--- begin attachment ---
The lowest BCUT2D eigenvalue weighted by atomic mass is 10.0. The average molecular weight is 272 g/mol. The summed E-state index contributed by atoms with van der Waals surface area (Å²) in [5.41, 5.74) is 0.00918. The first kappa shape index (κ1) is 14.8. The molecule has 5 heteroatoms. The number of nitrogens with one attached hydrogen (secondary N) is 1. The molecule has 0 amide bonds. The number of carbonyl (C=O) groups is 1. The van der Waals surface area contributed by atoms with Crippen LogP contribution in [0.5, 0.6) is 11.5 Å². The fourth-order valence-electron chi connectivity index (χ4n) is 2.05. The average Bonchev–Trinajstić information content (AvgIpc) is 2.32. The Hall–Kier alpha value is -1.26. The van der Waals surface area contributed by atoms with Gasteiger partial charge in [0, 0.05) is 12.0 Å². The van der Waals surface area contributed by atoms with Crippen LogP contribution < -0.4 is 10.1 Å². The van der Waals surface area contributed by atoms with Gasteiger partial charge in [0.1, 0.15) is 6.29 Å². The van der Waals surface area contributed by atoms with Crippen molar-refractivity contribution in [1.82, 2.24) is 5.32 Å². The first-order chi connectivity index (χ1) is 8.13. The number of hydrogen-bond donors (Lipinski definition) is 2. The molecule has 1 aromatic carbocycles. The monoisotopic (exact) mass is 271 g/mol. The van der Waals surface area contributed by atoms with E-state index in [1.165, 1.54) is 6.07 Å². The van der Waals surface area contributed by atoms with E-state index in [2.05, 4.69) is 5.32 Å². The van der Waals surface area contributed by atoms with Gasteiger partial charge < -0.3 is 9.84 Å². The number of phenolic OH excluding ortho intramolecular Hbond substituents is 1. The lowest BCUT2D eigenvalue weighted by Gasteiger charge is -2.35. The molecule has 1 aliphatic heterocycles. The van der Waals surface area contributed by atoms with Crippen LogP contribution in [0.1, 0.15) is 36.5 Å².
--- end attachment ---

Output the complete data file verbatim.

The lowest BCUT2D eigenvalue weighted by atomic mass is 10.0. The average molecular weight is 272 g/mol. The summed E-state index contributed by atoms with van der Waals surface area (Å²) in [5.41, 5.74) is 0.00918. The first kappa shape index (κ1) is 14.8. The molecule has 5 heteroatoms. The number of nitrogens with one attached hydrogen (secondary N) is 1. The molecule has 0 amide bonds. The number of carbonyl (C=O) groups is 1. The van der Waals surface area contributed by atoms with Crippen LogP contribution in [0.5, 0.6) is 11.5 Å². The fourth-order valence-electron chi connectivity index (χ4n) is 2.05. The average Bonchev–Trinajstić information content (AvgIpc) is 2.32. The Hall–Kier alpha value is -1.26. The van der Waals surface area contributed by atoms with Gasteiger partial charge in [0, 0.05) is 12.0 Å². The van der Waals surface area contributed by atoms with Crippen LogP contribution < -0.4 is 10.1 Å². The van der Waals surface area contributed by atoms with Gasteiger partial charge in [0.1, 0.15) is 6.29 Å². The van der Waals surface area contributed by atoms with Crippen molar-refractivity contribution in [1.82, 2.24) is 5.32 Å². The first-order chi connectivity index (χ1) is 8.13. The number of hydrogen-bond donors (Lipinski definition) is 2. The molecule has 1 aromatic carbocycles. The monoisotopic (exact) mass is 271 g/mol. The van der Waals surface area contributed by atoms with E-state index in [1.165, 1.54) is 6.07 Å². The van der Waals surface area contributed by atoms with E-state index in [2.05, 4.69) is 5.32 Å². The van der Waals surface area contributed by atoms with Gasteiger partial charge < -0.3 is 9.84 Å². The number of phenolic OH excluding ortho intramolecular Hbond substituents is 1. The lowest BCUT2D eigenvalue weighted by Gasteiger charge is -2.35. The molecule has 1 aliphatic heterocycles. The van der Waals surface area contributed by atoms with Crippen LogP contribution in [0.1, 0.15) is 36.5 Å².